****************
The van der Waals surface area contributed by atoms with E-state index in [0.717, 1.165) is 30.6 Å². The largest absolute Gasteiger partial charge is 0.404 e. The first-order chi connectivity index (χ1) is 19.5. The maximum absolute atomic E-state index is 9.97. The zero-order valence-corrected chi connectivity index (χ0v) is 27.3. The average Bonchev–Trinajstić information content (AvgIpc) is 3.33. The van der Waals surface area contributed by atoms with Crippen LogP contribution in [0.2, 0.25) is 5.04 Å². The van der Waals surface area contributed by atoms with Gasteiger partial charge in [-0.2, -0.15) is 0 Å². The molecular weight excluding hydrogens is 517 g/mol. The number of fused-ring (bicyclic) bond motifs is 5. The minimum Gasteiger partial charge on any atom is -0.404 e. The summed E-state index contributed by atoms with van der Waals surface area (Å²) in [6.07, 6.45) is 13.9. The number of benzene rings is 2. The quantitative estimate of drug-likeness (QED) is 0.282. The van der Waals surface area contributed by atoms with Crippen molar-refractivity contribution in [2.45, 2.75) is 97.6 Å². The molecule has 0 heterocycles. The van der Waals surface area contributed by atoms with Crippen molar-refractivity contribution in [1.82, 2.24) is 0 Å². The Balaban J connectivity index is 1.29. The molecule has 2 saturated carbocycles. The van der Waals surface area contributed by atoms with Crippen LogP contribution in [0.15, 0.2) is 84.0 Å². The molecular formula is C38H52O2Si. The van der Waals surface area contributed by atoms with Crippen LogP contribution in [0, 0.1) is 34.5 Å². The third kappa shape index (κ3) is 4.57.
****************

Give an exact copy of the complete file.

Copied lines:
The van der Waals surface area contributed by atoms with E-state index in [0.717, 1.165) is 30.6 Å². The largest absolute Gasteiger partial charge is 0.404 e. The first-order chi connectivity index (χ1) is 19.5. The maximum absolute atomic E-state index is 9.97. The zero-order valence-corrected chi connectivity index (χ0v) is 27.3. The average Bonchev–Trinajstić information content (AvgIpc) is 3.33. The van der Waals surface area contributed by atoms with Crippen LogP contribution in [0.2, 0.25) is 5.04 Å². The van der Waals surface area contributed by atoms with Gasteiger partial charge in [-0.2, -0.15) is 0 Å². The molecular weight excluding hydrogens is 517 g/mol. The number of fused-ring (bicyclic) bond motifs is 5. The minimum Gasteiger partial charge on any atom is -0.404 e. The summed E-state index contributed by atoms with van der Waals surface area (Å²) in [6.07, 6.45) is 13.9. The number of benzene rings is 2. The quantitative estimate of drug-likeness (QED) is 0.282. The van der Waals surface area contributed by atoms with Crippen molar-refractivity contribution in [2.45, 2.75) is 97.6 Å². The molecule has 0 heterocycles. The van der Waals surface area contributed by atoms with Crippen molar-refractivity contribution in [1.82, 2.24) is 0 Å². The Balaban J connectivity index is 1.29. The molecule has 2 saturated carbocycles. The van der Waals surface area contributed by atoms with Crippen LogP contribution in [0.15, 0.2) is 84.0 Å². The molecular formula is C38H52O2Si. The van der Waals surface area contributed by atoms with Crippen LogP contribution in [0, 0.1) is 34.5 Å². The third kappa shape index (κ3) is 4.57.